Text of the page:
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Olympia Oyster

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Subject: Richmond, California, Emeryville Shellmound
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Olympia Oyster

Olympia oyster
Scientific classification
Kingdom: Animalia
Phylum: Mollusca
Class: Bivalvia
Order: Ostreoida
Family: Ostreidae
Genus: Ostreola
Species: O. conchaphila
Binomial name
Ostreola conchaphila
Carpenter, 1857

The Olympia oyster, Ostreola conchaphila, is the native oyster of the Pacific coast of North America from Alaska to Mexico. The name is derived from the important 19th-century oyster industry near Olympia, Washington, in Puget Sound.

Use by Native Americans

Native American peoples consumed O. conchaphila everywhere it was found, with consumption in San Francisco Bay so intense, enormous middens of oyster shells were piled over thousands of years. One of the largest such mounds, the Emeryville Shellmound, near the mouth of Temescal Creek and the eastern end of the San Francisco – Oakland Bay Bridge, is now buried under the Bay Street shopping center.[1]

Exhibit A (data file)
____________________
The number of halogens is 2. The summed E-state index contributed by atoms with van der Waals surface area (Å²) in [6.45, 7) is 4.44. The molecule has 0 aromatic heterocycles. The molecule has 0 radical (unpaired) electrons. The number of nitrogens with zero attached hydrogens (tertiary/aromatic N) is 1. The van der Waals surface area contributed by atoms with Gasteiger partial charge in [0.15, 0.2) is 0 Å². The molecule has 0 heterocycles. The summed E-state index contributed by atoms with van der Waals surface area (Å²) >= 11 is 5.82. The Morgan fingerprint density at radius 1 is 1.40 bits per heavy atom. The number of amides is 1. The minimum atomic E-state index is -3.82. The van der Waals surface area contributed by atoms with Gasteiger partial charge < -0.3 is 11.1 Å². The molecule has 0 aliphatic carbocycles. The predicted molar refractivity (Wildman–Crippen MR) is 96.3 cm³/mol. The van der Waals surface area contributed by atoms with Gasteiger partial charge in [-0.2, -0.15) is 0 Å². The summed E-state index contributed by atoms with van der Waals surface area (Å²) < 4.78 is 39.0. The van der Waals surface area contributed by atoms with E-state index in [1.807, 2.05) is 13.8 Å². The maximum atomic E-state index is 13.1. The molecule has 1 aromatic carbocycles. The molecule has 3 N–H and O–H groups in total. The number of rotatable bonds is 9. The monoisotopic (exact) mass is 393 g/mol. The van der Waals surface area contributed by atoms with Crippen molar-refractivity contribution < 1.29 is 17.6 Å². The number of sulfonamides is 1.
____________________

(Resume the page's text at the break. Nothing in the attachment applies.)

Decline and return in California

O. conchaphila nearly disappeared from San Francisco Bay following overharvest during the California Gold Rush (1848-50s) and massive silting from hydraulic mining in California's Sierra Nevada (1850s-1880s). California's most valuable fishery from the 1880s-1910s was based on imported Atlantic oysters, not the absent native. But in the 1990s, O. conchaphila once again appeared in San Francisco Bay near the Chevron Richmond Refinery in Richmond, California.

Restoration efforts

Species restoration projects for the Olympia oyster funded by the US Government are active in Puget Sound and San Francisco Bay.[2][3] An active restoration project is taking place in Liberty Bay, Washington.[4] This Puget Sound location is the home of an old and new Olympia oyster population. Intertidal areas with native oyster populations or evidence of past populations are strong candidates for re-introduction.[5] The re-establishment of the population is currently threatened by the invasive Japanese oyster drill Ocinabrina inorata. This species preys on the oysters by drilling a hole between the two valves and digesting the oyster's tissues. O. inorata is a threat to the oyster especially in areas with low populations of the mussel Mytilis.

The Nature Conservancy of Oregon also has an ongoing restoration project at Netarts Bay, Oregon.[6]



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